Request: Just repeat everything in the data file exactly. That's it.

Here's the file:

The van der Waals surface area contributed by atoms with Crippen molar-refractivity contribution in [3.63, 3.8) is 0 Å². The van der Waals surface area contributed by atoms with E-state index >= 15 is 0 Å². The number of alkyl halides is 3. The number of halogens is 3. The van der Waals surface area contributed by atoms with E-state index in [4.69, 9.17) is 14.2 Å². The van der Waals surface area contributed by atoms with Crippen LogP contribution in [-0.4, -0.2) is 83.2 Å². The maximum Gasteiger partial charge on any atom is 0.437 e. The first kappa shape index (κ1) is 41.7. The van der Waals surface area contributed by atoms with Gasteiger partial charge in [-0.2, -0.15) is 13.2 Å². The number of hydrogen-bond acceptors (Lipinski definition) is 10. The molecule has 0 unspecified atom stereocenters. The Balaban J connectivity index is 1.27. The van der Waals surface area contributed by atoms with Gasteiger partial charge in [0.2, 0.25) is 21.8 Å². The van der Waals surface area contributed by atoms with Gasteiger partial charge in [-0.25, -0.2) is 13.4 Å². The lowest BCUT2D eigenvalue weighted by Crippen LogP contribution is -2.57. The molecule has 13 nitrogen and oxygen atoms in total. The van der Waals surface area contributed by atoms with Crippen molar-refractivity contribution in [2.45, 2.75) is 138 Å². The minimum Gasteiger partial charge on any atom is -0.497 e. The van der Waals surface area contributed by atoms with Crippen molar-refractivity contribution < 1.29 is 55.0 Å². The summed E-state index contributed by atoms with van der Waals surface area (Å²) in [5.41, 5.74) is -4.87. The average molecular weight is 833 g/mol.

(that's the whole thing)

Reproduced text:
The van der Waals surface area contributed by atoms with Crippen molar-refractivity contribution in [3.63, 3.8) is 0 Å². The van der Waals surface area contributed by atoms with E-state index >= 15 is 0 Å². The number of alkyl halides is 3. The number of halogens is 3. The van der Waals surface area contributed by atoms with E-state index in [4.69, 9.17) is 14.2 Å². The van der Waals surface area contributed by atoms with Crippen LogP contribution in [-0.4, -0.2) is 83.2 Å². The maximum Gasteiger partial charge on any atom is 0.437 e. The first kappa shape index (κ1) is 41.7. The van der Waals surface area contributed by atoms with Gasteiger partial charge in [-0.2, -0.15) is 13.2 Å². The number of hydrogen-bond acceptors (Lipinski definition) is 10. The molecule has 0 unspecified atom stereocenters. The Balaban J connectivity index is 1.27. The van der Waals surface area contributed by atoms with Gasteiger partial charge in [0.2, 0.25) is 21.8 Å². The van der Waals surface area contributed by atoms with Gasteiger partial charge in [-0.25, -0.2) is 13.4 Å². The lowest BCUT2D eigenvalue weighted by Crippen LogP contribution is -2.57. The molecule has 13 nitrogen and oxygen atoms in total. The van der Waals surface area contributed by atoms with Crippen molar-refractivity contribution in [2.45, 2.75) is 138 Å². The minimum Gasteiger partial charge on any atom is -0.497 e. The van der Waals surface area contributed by atoms with Crippen molar-refractivity contribution < 1.29 is 55.0 Å². The summed E-state index contributed by atoms with van der Waals surface area (Å²) in [5.41, 5.74) is -4.87. The average molecular weight is 833 g/mol.